There's a lot said about having babies, toddlers and children in our lives. I think that most people anticipate having children when we become married adults (or not married, or whatever- not judging). Babies keep us up at night, but reward us by smiling and laughing. Toddlers can be even more challenging with their increased need for independence and their 'pesky' new found mobility. Each stage of a child's life is challenging-both for parents and for the child. Part of the joy though (for us anyway) has been reliving our own childhoods, making the landscape at least somewhat familiar to us as parents. There's also a myriad of books on the subject of raising children, support groups for Moms and Dads, playgroups to occupy the kids, etc.
It only recently occurred to me that caring for a senior is just another phase of life, and that there may be help in some of the same forms that I used raising my children. I looked, but sadly-in my small community, there are currently no support groups for caregivers. So, I turned to the internet to look for books on the subject. There are many resources there (duh!), but one book in particular piqued my interest.
I have not yet received the book much less read it. When I have read it, if it contains valuable information, maybe I'll share the title, etc. I bring it up only because, based on what I learned from just reading the publisher's paragraph-it's likely that I'll be sharing. Just the little bit that I read online introduced me to a new idea that fascinates me: that seniors are a lot like teenagers.
When I applied this concept to my daily dealings with Dad-it was easy to see the parallels. Teens have the ability to make many decisions, and often they choose without weighing the facts, and without regard to their own well being. Often, teens are rebellious and their actions simply reflect their desire to assert their independence. All true with Dad.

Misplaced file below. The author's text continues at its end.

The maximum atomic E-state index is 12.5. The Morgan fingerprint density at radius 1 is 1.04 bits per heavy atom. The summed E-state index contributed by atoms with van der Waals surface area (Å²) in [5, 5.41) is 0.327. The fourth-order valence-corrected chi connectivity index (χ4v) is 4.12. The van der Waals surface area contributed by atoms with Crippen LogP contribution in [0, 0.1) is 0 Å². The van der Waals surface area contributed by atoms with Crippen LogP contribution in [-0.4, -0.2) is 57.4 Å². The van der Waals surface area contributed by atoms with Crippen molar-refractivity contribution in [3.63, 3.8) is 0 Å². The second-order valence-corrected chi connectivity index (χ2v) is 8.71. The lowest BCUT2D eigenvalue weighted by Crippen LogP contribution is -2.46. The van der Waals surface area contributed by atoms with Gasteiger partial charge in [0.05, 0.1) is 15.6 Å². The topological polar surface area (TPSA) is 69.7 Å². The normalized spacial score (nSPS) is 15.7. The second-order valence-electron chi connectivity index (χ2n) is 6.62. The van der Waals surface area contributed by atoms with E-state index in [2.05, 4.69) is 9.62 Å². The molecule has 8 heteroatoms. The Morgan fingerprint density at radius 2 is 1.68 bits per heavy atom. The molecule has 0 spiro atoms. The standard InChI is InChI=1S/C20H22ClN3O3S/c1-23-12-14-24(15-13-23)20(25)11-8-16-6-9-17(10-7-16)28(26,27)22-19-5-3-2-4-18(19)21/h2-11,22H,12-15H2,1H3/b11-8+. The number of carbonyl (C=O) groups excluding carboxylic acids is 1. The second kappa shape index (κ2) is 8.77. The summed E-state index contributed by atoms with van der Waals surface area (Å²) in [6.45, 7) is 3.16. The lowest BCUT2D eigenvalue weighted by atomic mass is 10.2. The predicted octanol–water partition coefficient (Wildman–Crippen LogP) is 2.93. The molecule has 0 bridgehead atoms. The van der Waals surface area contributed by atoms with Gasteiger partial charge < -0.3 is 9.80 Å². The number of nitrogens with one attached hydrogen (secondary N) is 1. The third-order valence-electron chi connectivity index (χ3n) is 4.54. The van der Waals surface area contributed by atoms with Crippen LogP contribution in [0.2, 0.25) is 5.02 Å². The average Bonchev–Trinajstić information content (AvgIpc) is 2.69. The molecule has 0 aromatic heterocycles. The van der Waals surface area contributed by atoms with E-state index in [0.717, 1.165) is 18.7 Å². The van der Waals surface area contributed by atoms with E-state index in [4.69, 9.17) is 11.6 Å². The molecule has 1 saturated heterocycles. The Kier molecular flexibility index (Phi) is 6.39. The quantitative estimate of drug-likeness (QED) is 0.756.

I have raised one teen, and am in the process of raising two more. As I see it-there are a few significant differences between teens and seniors. Teens can be punished for behavior that endangers them. Seniors can't (and I'm not suggesting that they should be). Teens are protected by the law from legally signing documents. Seniors are not (until it's often too late, and they have already made expensive, dangerous decisions) . Teens most often don't have credit cards, lines of credit or access to large amounts of money. Seniors often do. Teens may behave as though they want freedom, but many experts agree that they need boundaries. Try removing freedoms from or setting boundaries with an elderly parent- I dare you! Still, it's something that often must be done.
Wrap all of this up in the complicated relationships of parents and children, of protecting a senior's dignity while protecting their assets, of offering respect for a senior's experiences and knowledge while attempting to assert your own, and well- good luck. It's a recipe for becoming quickly overwhelmed: two parts frustration, one part anger, a half portion of confusion. Don't forget to stir constantly to avoid boiling over!
It's interesting to contemplate how very many books have been written on how to raise children, or how to communicate with your teenager. Comparatively few exist on how to communicate with seniors-so my hopes are high that what I have found on the subject will offer more valuable insights. I'll let you know if I learn anything further when I've actually read the book.